DAYR ABU LIFAH. The ruins of this monastery are situated 1.25 miles (2 km) northwest of Qasr al-Saghah, on the southeastern spur of the Jabal Qatrani mountain chain, approximately 8 miles (13 km) north of Lake Qarun. Among the seven Coptic inscriptions that Henri MUNIER and André Pochan discovered at this monastery, there were two with dates, A.M. 402/A.D. 686 and A.M. 574/A.D. 858. This means that we have definite evidence of its occupancy by Coptic monks between the seventh and ninth centuries. Apart from the archaeological evidence, the first literary reference to this monastery is a fifteenth-century manuscript published in 1907 by Ahmad Kamal under the title Le Livre des perles enfouies. In the Middle Ages the monastery was also known as the Dayr Abu Banukh. In the seventeenth century, Dayr Abu Lifah, though in ruins, was still well known to the inhabitants of the Fayyum, as recorded by J. M. VANSLEB. By 1966 the southern part of the monastery, which was hewn out of the soft sandstone, had broken away. The only remains of the monastery are two caves that are cut into the rock. The first cave is situated 16 feet (5 m), and the second cave 40 feet (12 m), below the summit of the mountain. Either earthquakes or rain must have caused the collapse of the southern section of the monastery, entailing a considerable fall of rock and leaving no more than the northernmost caves in situ. There is good reason to believe that the last vestiges of Dayr Abu Lifah will eventually disappear as more and more of the mountain collapses.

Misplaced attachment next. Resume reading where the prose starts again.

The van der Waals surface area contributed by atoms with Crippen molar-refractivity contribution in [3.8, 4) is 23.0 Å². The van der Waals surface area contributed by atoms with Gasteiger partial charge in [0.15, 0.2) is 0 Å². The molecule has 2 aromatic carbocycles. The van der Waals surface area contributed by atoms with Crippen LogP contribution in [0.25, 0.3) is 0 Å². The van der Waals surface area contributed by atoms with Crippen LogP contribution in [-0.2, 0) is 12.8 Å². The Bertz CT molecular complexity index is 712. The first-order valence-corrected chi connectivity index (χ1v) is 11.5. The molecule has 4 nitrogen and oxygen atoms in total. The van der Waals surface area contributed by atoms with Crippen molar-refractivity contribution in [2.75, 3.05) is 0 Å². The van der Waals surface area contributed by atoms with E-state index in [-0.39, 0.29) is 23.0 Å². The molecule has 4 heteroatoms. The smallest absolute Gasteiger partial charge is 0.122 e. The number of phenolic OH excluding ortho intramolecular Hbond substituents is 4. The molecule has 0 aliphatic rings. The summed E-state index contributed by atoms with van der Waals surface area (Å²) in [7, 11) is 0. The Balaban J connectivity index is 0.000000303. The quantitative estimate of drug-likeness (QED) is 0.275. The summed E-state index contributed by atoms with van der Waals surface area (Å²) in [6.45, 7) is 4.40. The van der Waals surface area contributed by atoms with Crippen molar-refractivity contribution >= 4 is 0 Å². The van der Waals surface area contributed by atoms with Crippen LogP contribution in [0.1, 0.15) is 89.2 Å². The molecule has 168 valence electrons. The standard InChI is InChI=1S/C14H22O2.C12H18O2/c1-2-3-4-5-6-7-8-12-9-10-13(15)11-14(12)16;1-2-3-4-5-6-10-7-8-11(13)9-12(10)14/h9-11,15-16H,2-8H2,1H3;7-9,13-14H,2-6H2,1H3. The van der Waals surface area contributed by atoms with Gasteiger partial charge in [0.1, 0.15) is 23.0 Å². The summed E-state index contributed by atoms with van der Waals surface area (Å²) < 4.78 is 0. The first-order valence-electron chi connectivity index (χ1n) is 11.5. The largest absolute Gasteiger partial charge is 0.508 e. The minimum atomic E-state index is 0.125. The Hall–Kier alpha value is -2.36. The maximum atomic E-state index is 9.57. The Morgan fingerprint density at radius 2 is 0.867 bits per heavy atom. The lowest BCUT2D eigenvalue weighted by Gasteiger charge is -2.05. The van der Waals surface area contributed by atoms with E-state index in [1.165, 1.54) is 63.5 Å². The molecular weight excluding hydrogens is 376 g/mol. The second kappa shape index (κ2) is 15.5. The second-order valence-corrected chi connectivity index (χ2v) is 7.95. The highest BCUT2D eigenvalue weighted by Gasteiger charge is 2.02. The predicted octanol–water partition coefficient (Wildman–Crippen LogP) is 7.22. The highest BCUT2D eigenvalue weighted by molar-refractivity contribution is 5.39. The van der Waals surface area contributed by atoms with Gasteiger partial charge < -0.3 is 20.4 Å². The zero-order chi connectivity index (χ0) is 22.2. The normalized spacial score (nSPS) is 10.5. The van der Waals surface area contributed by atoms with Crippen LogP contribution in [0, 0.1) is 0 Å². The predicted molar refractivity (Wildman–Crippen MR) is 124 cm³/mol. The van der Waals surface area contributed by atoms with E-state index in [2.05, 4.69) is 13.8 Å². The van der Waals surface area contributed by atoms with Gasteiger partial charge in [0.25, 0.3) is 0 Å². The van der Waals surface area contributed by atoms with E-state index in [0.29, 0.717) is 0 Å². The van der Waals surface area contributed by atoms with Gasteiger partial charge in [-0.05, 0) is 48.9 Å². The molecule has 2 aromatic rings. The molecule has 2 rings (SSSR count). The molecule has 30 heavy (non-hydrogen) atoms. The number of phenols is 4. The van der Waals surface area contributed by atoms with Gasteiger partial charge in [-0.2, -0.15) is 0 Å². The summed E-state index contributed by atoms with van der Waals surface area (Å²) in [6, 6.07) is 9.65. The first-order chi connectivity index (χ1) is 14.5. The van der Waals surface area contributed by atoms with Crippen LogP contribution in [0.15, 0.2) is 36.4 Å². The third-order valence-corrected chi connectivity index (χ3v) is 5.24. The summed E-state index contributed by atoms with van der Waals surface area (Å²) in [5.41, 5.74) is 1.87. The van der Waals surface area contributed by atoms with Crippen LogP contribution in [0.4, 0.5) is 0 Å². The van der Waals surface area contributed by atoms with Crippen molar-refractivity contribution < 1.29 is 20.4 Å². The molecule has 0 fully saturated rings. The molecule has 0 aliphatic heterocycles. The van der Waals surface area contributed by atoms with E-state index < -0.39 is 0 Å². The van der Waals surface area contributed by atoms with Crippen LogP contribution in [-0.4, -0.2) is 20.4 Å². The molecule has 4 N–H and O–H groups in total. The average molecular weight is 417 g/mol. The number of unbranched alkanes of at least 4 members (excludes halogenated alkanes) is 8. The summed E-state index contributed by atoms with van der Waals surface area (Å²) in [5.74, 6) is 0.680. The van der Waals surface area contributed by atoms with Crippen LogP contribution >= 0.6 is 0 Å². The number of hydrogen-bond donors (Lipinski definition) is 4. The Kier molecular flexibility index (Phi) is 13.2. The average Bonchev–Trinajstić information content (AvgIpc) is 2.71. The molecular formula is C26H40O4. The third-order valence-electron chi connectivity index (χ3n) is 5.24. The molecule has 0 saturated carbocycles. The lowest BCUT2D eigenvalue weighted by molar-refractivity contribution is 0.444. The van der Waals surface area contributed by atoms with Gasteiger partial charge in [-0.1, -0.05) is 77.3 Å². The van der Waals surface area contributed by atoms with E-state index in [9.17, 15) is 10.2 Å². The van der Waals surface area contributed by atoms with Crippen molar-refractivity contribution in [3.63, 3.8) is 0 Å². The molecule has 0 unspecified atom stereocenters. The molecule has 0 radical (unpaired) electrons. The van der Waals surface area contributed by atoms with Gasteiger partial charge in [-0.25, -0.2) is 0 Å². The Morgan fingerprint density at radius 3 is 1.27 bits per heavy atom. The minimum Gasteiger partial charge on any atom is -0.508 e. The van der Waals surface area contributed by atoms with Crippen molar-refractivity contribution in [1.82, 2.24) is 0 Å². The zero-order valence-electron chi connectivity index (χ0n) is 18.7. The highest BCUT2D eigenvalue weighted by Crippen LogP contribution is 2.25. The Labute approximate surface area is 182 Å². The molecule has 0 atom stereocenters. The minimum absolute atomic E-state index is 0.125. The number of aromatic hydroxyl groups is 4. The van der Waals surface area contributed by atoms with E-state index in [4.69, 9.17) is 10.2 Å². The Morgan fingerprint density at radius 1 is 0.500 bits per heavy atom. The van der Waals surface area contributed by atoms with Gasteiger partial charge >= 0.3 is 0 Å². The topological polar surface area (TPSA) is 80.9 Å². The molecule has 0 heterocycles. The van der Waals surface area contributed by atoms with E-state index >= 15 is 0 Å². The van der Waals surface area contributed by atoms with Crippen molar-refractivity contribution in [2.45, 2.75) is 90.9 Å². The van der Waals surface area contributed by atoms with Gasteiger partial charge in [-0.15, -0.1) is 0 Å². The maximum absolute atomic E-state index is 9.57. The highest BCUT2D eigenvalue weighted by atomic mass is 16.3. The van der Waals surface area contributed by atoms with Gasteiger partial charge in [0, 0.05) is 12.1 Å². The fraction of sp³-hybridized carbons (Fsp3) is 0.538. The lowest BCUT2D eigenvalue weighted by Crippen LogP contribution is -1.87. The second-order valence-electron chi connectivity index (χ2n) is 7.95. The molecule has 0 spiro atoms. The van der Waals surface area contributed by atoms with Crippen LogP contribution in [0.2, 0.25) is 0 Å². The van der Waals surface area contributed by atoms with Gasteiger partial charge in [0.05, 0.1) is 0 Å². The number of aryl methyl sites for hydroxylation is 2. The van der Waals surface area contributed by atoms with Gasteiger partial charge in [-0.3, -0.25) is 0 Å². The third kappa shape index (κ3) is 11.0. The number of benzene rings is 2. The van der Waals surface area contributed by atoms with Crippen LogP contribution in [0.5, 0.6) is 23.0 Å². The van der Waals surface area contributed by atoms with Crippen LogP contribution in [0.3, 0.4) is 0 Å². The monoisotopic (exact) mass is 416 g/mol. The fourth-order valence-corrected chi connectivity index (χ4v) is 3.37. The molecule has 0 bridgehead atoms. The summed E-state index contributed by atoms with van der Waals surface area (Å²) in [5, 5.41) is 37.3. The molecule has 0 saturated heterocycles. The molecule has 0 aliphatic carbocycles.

OTTO F. A. MEINARDUS
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